An Albertan goldmine that's not what you think, why Canada is 'vulnerable' to wildfire, and a phrase you really should google


A new year, a new all-Canadian electric car


The Consumer Electronics Show might not seem like the first place you’d look for the latest high performance vehicles. But as we enter a new electrified age, once niche and novel cleantech is now the new, well, just tech. Welcome to 2020, where your next vehicle could have made its debut alongside bendy computers and impossible pork.

The show exhibited some exciting Canadian innovation. Like Project Arrow—a plan to create the first wholly-Canadian-made electric car. Or a new electric superbike, by Vancouver-based company Damon, with up to 480 kilometres of range and a top speed of 320 km/h. 


The rise of the electric car is opening doors to companies not normally associated with the auto industry. Also at CES, tech giant Sony—usually known for headphones, speakers, and smartphones—introduced a new concept electric car, which is definitely channeling some Tesla vibes. 

‘An enormous opportunity’

We need to talk about hydrogen. As this Globe and Mail op-ed reads, “The world is going to need a lot of emission-free hydrogen. This presents an enormous opportunity for Canada.” Hydrogen’s role in a low-carbon world is vast, and Canada has everything it needs to produce a lot of it. One need only look to the U.K. for evidence of its potential—a 20% renewable hydrogen, 80% natural gas mix is being piloted in the existing gas network where it is heating homes, businesses and even a university.

An Albertan goldmine (that’s actually lithium)

From hydrogen to lithium, the oil patch has a mini periodic table of oil-free options. Lithium demand for use in smartphone and electric vehicle batteries is forecast to outstrip supply as early as 2025. Battery manufacturers, like South Korea’s SK, are expanding operations globally. So if you’re sitting on a lithium mine—as much of Alberta is—now is the perfect time to act. As the president of Calgary-based E3 metals said, “if Alberta really wants to be smart about looking to the future, and not just doing what we’ve always done, we need to start building this industry up.”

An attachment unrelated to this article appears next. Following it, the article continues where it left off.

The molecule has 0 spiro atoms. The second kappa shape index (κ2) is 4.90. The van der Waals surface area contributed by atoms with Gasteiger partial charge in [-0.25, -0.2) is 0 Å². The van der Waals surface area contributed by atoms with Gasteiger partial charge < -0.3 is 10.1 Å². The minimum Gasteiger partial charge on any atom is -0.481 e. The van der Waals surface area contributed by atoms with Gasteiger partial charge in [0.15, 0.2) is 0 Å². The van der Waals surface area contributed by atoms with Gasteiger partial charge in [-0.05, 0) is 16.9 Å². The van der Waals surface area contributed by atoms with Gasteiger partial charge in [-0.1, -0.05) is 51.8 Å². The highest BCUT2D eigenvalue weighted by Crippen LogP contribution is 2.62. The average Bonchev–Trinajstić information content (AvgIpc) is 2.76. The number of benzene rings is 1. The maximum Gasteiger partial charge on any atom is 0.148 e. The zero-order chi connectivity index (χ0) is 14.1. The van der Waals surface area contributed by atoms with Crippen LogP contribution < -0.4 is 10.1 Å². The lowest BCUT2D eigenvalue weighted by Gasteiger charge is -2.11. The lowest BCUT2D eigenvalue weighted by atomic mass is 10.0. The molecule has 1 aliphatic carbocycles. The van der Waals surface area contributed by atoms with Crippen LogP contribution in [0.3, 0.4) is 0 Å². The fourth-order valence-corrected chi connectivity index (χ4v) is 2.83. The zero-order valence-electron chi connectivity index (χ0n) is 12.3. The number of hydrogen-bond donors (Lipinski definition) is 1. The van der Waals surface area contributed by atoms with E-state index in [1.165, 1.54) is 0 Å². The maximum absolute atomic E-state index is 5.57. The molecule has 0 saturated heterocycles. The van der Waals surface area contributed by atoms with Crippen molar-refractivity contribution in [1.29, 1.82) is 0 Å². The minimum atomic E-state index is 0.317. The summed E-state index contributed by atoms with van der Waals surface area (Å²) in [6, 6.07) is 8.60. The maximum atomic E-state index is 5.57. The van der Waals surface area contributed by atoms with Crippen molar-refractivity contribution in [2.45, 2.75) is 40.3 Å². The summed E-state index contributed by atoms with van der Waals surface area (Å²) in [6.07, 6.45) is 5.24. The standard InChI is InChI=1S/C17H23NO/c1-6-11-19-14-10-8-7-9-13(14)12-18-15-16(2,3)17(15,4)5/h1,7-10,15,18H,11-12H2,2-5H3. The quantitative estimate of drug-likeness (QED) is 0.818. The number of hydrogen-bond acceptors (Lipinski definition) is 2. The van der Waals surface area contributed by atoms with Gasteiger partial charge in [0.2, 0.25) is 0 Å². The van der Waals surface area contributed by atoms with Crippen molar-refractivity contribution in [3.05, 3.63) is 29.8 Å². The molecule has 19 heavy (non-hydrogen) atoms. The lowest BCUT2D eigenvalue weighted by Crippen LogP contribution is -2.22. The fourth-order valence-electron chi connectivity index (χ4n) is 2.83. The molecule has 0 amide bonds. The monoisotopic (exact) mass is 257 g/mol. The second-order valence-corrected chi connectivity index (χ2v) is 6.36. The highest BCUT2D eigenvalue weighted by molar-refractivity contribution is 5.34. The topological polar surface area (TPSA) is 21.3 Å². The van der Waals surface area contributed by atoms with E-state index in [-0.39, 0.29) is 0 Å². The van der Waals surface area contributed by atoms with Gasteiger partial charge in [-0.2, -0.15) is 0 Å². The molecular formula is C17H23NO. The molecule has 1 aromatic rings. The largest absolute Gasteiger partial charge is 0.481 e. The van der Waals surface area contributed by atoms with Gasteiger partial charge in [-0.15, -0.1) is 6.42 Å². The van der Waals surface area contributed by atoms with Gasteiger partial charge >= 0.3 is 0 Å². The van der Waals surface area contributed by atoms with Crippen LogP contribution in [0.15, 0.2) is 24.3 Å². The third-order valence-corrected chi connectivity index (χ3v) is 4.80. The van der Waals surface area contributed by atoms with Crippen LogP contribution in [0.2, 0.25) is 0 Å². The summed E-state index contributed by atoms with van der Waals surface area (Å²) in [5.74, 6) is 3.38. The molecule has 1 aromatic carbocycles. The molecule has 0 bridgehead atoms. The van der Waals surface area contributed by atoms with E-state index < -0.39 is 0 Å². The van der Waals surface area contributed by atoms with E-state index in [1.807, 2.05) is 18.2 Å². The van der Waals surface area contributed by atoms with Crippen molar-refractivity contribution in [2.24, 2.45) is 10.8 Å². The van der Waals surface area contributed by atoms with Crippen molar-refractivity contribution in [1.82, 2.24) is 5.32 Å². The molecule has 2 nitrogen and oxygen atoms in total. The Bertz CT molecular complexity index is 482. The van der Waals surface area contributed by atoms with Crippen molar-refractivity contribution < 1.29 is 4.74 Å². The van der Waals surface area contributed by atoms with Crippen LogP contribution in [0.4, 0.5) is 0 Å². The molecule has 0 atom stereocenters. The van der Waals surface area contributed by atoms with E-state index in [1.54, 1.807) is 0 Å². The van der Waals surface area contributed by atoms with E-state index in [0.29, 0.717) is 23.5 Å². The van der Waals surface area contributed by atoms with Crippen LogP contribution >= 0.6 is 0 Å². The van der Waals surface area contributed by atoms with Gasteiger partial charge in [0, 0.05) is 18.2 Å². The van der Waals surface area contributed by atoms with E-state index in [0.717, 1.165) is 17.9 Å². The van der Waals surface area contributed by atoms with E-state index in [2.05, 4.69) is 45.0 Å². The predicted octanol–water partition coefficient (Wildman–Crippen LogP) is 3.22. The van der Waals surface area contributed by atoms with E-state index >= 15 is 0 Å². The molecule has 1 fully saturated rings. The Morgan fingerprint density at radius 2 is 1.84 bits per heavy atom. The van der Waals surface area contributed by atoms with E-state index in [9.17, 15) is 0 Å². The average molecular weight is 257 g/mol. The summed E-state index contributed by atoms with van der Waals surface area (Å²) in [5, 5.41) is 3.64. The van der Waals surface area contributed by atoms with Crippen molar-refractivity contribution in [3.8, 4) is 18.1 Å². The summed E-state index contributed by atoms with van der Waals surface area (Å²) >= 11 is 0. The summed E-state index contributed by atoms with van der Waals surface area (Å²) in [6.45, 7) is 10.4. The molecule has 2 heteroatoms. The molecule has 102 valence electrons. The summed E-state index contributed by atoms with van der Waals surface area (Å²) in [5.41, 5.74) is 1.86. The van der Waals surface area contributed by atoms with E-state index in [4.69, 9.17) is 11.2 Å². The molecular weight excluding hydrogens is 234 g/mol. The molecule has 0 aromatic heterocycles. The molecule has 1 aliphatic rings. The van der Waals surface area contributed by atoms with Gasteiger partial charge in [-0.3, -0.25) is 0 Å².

An emissions decision

When President Trump announced further rollbacks of environmental legislation last week—in addition to rolling back vehicle emissions standards—even scientists appointed by his own administration said it conflicted with the latest science. But now Canada is faced with a choice: join with Trump or remain with California in upholding the existing emissions standards. If it chooses the former, it will make meeting climate commitments much harder, as this editorial explains. After all, Canada is already home to the least efficient cars in the world.

‘This isn’t politics, it’s business’

Such were the words of the chief executive of Equinor, Norway’s state-controlled petroleum producer. The company has bold plans to reinvent itself—including making oil and gas installations emissions-free by 2050—in order to stay relevant in a market increasingly chilly toward big polluters. But, critics say, even this doesn’t go far enough.

‘Very vulnerable’

The costs of climate change are racking up, with extreme weather events over the last two years landing Ottawa with a half-a-billion-dollar bill for disaster assistance. And there’s no sign of a letup, with experts saying Canada is “very vulnerable” to the type of wildfires currently raging through Australia. Of course, the price of these events isn’t just paid in dollars. The CBC series “In our Backyard” explores the toll climate change is taking on communities across Canada.

The perils of ignoring climate change

The jarring scenes of devastation from Australia will remind many Canadians of our own recent record-breaking wildfire seasons. But as this Globe and Mail editorial describes, these wildfires demonstrate the perils of ignoring climate change. As one Australian researcher put it, “This is what climate change looks like.” It’s not too late to act—but the consequences only get worse the longer we wait.

BlackRock investing in climate action

The world’s largest investment fund, BlackRock, has become the latest to sign up to the Climate Action 100+, a group of influential investors putting pressure on large emitters to clean up their act. Yet another not-so-subtle hint of the direction global markets are headed.

It’s called clean energy, google it

Well, actually google “largest corporate solar power-purchase agreement.” Assuming Google is up to its usual standards, you’ll find this piece, on how the tech giant plans to power its new data centre with a huge solar and battery power system in partnership with NV energy. Your google search could soon be powered by sunlight and backed up by batteries.

Cities take action with pension funds

The mayors of London and New York have come up with a toolkit to help other cities divest their pension funds in a bid to encourage more municipalities to follow in their footsteps, freezing out investment in big polluters. The City of Toronto, meanwhile, scrutinized its own pension fund’s investment portfolio last week. At the same time, Canada’s largest city is also considering how it can cut carbon from vehicles as well as its pensions, as Toronto’s first-ever electric vehicle strategy goes up for approval. 

Clean Energy Review is sponsored in part by Genus Capital Management, a leading provider of fossil-fuel-free investments. 
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